Quarter-round scissors are a valuable item that you can get if you don’t want to own or rent a miter saw. It costs between $15 and $50, which is roughly the same as a miter box and handsaw combo, and cuts the quarter round safely and neatly. Also, if space is a concern, you can keep them within a toolbox.
If you just intend to install quarter-round molding once, quarter-round scissors are the ideal choice.
Step 3: Test-fitting the first trim piece
Check the length of the first molding piece after positioning it on the wall. If it is too lengthy, the excess material can be cut away with a sharp blade to make the molding fit perfectly. You might wish to relocate it while installing the second component, so don’t fasten it just yet.
Step 4: Cutting and test-fitting the second piece
The second piece of trim should be measured, marked, and cut at the proper angle. After that, you must measure the piece’s length and determine whether it fits with the first piece.
Step 5: Nailing the first two pieces
With the aid of a nail gun or nailer and nails, fasten the molding to the baseboard. Calibrate the nailer first using a piece of waste trim. Because a brad nailer will automatically set or recess small finish nail heads, that is the ideal option. Your task could be substantially expedited in this way.
Step 6: Keeping going until the finished look
After the baseboard is entirely covered, quarter-round pieces must be measured, cut, and nailed around the room one at a time. Do not nail the quarter-round to the floor; instead, nail it to the wall.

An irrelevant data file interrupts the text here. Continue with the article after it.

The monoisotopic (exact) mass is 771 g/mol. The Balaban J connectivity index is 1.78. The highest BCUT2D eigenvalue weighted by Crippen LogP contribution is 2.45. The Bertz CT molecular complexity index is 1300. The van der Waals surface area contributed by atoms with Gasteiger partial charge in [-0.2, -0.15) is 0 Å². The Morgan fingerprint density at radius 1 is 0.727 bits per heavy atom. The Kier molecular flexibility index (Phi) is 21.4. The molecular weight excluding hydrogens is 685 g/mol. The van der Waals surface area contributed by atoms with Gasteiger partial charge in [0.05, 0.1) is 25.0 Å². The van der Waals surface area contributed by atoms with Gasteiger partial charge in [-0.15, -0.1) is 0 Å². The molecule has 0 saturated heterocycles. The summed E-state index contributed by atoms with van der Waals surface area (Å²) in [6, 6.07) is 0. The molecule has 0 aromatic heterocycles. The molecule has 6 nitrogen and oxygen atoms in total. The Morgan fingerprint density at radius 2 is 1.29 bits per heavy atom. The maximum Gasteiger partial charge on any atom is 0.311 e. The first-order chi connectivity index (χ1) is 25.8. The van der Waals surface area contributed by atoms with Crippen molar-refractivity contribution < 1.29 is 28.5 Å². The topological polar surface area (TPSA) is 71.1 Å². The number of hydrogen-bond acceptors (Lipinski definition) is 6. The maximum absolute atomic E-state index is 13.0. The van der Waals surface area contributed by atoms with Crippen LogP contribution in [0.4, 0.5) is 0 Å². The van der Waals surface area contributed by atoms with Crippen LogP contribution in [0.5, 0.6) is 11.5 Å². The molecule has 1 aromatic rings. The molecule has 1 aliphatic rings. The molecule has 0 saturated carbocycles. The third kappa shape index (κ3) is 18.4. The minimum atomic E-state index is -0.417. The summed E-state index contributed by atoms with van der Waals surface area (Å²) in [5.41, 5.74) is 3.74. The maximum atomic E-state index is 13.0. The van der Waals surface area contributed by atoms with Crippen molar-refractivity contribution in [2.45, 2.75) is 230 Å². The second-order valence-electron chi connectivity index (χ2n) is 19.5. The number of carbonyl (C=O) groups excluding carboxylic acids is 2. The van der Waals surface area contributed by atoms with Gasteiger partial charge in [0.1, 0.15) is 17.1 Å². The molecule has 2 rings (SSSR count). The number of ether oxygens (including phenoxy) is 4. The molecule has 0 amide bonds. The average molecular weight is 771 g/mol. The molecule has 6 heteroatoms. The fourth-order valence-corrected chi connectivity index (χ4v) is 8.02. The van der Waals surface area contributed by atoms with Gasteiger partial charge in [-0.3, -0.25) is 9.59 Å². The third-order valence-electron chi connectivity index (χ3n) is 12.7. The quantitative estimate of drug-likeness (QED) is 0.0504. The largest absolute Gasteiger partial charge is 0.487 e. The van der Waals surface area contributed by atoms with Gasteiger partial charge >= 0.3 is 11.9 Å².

Useful recommendations on how to install quarter-round molding
- Always use nails to attach these moldings to the wall; to prevent splitting, drill the holes for the nails first.
- Never restrict the floor’s normal expansion and contraction by pounding molding into it.
- Avoid driving your nail at a downward angle to avoid damaging the laminate wood flooring.
- To fill the nail heads, use colored putty. Ensure that the nail holes are entirely filled in. It’s important to check nail holes. Do it before allowing the putty to completely cure in nail holes.
Can I install a quarter-round without a nail gun?
There are other alternatives to installing quarter-round molding without a power tool, as was previously mentioned. The first and most straightforward approach is driving the nails in with a hammer and nail set. The second method involves gluing the trim in place.
How do you install quarter-round by hand?
Equipment you require for installing quarter-round molding:
- Paper and a pencil
- Significantly smaller pilot and drill bits than nail gauge
- Set of hammer and nails
- 1-2 inch finish nails (16 or 18 gauge)
- Putty for wood or caulk
Step 1: Testing
According to the gauge of the nails you’re utilizing, use a drill and a pilot hole to help prevent breaking the component. With thicker nails, it is recommended to drill a pilot hole beforehand. If your nails have a thinner finish, you might be able to go without them. Do a test on a scrap first if you’re unsure.
Step 2: Drilling pilot hole
Before drilling a pilot hole, put a tiny piece of paper tape to the board where the nail needs to go. At 80% of the way through the trim, gently drill a small hole.
Step 3: hammering the nail
Use a hammer and finishing nails to tap the nail just several times until it’s approximately 1/8 inch above the surface of the trim.
Step 4: Using a nail set
Choose the nail set that best suits your nail head, then countersink it so that it protrudes past the trim’s surface.
Step 5: completing the nail
Walk around the room just like you would with a powered installation.
Step 6: caulking
Use putty or a thin bead of caulk to level the surface of the trim, and then sand or wipe away any extra.
Step 7: finishing installing quarter-round molding